So little good research has been done on how to cope with violent crime that “efforts to reduce persistent murder patterns might be difficult once the most obvious remedies have been attempted,” says criminologist Peter Scharf of Texas State University. Scharf, who has long studied New Orleans crime, said murders in that city have increased despite an anticrime campaign “grounded in practice and belief, but not research.” He cited the presence of the National Guard, an increase in federal agents, and a temporary curfew, among other efforts.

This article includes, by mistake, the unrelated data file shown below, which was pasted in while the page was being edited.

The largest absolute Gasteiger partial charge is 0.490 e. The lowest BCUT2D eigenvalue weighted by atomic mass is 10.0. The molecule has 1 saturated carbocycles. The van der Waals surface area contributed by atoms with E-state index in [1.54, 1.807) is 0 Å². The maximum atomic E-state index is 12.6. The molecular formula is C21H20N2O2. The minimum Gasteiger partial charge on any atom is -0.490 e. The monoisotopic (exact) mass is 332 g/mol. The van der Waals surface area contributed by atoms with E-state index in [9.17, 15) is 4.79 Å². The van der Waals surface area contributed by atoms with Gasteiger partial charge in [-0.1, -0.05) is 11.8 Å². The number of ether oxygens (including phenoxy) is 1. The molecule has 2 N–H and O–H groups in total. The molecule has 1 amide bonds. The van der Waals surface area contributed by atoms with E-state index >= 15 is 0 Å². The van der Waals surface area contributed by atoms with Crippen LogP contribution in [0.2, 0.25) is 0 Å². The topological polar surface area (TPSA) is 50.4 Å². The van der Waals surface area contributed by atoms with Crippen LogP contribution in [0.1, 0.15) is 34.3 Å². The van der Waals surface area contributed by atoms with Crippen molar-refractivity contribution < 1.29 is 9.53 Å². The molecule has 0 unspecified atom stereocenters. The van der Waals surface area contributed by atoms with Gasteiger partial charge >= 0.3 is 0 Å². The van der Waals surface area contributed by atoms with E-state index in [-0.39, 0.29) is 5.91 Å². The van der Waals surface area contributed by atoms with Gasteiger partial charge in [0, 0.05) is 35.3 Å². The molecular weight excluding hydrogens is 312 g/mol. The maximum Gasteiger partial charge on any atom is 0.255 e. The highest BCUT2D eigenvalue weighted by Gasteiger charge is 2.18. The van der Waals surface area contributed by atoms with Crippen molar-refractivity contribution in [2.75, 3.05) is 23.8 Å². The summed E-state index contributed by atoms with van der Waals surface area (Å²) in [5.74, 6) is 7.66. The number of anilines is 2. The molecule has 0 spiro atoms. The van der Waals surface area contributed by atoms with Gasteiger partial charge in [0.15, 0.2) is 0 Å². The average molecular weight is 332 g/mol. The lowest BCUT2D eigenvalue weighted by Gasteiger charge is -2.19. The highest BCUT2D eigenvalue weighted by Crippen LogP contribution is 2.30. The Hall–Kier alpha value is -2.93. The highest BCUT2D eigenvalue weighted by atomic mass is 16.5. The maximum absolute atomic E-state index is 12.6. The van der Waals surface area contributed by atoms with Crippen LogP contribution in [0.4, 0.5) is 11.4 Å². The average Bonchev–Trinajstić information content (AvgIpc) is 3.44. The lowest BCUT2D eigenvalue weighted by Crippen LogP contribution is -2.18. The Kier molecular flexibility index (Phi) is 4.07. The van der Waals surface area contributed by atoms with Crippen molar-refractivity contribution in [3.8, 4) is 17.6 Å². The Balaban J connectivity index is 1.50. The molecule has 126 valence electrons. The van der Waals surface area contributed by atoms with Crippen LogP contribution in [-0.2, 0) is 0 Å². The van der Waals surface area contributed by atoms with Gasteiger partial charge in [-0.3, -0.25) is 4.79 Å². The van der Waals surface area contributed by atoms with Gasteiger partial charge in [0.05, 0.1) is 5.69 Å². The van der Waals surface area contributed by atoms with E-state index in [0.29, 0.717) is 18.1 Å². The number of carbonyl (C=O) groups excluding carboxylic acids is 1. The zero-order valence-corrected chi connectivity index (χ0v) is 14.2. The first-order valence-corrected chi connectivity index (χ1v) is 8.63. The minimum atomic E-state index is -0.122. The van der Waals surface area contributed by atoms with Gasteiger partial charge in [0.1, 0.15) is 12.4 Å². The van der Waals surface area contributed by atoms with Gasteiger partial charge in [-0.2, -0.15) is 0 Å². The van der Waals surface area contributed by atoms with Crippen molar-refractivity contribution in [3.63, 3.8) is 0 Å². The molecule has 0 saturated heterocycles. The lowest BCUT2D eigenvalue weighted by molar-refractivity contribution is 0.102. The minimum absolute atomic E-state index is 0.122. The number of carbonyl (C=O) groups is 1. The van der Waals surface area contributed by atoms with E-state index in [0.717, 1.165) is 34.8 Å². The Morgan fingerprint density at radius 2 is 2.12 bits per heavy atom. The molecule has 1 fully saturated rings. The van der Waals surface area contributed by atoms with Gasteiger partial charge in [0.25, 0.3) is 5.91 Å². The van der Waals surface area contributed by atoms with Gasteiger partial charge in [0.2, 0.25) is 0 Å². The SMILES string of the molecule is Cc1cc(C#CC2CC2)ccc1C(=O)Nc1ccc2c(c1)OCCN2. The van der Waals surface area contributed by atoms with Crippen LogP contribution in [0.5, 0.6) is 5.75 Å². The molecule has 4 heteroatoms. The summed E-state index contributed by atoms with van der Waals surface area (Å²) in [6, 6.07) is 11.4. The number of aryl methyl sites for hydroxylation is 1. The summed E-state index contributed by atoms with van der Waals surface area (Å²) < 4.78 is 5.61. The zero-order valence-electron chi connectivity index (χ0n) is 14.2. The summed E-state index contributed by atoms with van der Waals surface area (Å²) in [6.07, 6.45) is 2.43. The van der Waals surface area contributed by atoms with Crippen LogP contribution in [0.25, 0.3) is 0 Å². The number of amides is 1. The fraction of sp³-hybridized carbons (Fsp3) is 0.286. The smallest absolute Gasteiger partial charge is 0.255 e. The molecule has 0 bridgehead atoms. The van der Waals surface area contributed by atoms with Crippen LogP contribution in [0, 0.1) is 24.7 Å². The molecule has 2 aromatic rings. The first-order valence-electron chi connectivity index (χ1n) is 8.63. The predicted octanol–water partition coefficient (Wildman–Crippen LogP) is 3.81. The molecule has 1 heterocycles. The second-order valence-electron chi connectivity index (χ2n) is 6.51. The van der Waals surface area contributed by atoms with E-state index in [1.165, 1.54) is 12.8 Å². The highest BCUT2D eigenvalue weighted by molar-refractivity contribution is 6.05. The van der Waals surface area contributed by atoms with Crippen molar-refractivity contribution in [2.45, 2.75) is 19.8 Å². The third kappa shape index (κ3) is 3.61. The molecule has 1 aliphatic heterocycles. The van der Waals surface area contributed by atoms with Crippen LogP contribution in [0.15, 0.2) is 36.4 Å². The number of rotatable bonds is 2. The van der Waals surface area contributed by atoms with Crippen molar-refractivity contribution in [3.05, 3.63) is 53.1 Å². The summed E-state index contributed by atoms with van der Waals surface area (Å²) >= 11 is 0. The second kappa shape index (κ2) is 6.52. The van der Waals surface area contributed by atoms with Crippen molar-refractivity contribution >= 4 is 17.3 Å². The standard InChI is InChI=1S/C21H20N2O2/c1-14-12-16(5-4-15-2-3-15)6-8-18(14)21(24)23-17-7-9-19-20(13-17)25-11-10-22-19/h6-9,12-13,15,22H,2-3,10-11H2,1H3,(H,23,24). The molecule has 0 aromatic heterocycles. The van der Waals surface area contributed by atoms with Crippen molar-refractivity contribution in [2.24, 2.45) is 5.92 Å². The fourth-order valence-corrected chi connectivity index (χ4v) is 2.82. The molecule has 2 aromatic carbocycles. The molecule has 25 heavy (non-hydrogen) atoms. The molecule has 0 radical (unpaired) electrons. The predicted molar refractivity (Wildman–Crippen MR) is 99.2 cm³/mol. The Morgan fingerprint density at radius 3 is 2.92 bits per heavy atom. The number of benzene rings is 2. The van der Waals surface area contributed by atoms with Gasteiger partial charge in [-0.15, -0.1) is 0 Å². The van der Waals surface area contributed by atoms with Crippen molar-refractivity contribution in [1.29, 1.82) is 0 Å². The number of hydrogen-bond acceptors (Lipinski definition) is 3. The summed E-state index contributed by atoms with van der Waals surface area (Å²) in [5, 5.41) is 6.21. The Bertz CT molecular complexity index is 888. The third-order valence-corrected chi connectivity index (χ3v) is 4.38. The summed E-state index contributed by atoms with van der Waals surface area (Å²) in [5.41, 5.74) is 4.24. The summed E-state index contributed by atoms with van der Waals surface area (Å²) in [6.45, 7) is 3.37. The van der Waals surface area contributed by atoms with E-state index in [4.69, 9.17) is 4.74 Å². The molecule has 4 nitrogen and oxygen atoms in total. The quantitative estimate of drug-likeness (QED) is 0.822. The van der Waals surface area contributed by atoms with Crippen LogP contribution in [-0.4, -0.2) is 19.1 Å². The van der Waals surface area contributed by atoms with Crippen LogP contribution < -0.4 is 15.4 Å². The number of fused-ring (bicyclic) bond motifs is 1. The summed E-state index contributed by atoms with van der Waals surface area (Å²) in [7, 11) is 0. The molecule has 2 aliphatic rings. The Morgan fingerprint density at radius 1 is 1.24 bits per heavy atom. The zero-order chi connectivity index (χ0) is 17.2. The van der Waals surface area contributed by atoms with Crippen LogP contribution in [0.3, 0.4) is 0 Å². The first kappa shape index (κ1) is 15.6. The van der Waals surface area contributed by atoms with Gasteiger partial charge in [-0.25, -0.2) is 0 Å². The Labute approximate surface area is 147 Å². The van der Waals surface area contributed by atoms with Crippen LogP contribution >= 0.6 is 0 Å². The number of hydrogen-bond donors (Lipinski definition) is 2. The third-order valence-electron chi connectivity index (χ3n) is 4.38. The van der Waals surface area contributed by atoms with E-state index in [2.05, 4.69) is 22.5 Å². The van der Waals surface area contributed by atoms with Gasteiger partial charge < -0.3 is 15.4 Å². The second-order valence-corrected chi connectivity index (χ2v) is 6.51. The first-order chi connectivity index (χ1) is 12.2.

Scharf spoke today in Washington, D.C., to a “summit on crime policy” sponsored by Rep. Robert “Bobby” Scott (D-VA), chairman of the House Subcommittee on Crime, Terrorism and Homeland Security. Among other major subjects on the program were race and the criminal justice system, early intervention and prevention, effective punishment and prisoner re-entry, and due process and habeas corpus reform. Scharf noted that the federal government sponsors anticrime research and local anticrime projects, but rarely makes a linkage between the two. He said that murder take more lives in the U.S. than do “the diseases targeted by the National Institutes of Health at levels 30 times the budget of the National Institute of Justice,” the Justice Department’s research agency.